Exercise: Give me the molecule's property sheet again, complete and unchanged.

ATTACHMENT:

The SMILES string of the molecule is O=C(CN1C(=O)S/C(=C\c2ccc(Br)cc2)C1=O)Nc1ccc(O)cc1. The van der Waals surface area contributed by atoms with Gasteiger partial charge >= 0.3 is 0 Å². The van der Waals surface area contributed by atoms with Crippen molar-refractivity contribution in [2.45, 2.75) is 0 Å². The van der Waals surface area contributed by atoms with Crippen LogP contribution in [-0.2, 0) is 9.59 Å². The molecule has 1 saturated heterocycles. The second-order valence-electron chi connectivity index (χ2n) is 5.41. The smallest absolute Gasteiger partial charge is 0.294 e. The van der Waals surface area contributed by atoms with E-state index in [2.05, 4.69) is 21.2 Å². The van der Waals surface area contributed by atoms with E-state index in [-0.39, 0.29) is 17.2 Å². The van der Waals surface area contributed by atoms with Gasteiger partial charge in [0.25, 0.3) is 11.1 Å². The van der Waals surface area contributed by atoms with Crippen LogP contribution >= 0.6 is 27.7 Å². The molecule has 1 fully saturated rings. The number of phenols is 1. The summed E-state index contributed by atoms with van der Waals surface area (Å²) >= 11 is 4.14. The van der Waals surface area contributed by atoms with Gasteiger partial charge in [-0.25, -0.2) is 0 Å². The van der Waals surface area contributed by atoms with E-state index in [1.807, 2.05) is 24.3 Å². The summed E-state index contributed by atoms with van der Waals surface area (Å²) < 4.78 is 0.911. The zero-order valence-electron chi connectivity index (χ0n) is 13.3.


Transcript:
The SMILES string of the molecule is O=C(CN1C(=O)S/C(=C\c2ccc(Br)cc2)C1=O)Nc1ccc(O)cc1. The van der Waals surface area contributed by atoms with Gasteiger partial charge >= 0.3 is 0 Å². The van der Waals surface area contributed by atoms with Crippen molar-refractivity contribution in [2.45, 2.75) is 0 Å². The van der Waals surface area contributed by atoms with Crippen LogP contribution in [-0.2, 0) is 9.59 Å². The molecule has 1 saturated heterocycles. The second-order valence-electron chi connectivity index (χ2n) is 5.41. The smallest absolute Gasteiger partial charge is 0.294 e. The van der Waals surface area contributed by atoms with E-state index in [2.05, 4.69) is 21.2 Å². The van der Waals surface area contributed by atoms with E-state index in [-0.39, 0.29) is 17.2 Å². The van der Waals surface area contributed by atoms with Gasteiger partial charge in [0.25, 0.3) is 11.1 Å². The van der Waals surface area contributed by atoms with Crippen LogP contribution >= 0.6 is 27.7 Å². The molecule has 1 fully saturated rings. The number of phenols is 1. The summed E-state index contributed by atoms with van der Waals surface area (Å²) >= 11 is 4.14. The van der Waals surface area contributed by atoms with Gasteiger partial charge in [-0.25, -0.2) is 0 Å². The van der Waals surface area contributed by atoms with E-state index in [1.807, 2.05) is 24.3 Å². The summed E-state index contributed by atoms with van der Waals surface area (Å²) < 4.78 is 0.911. The zero-order valence-electron chi connectivity index (χ0n) is 13.3.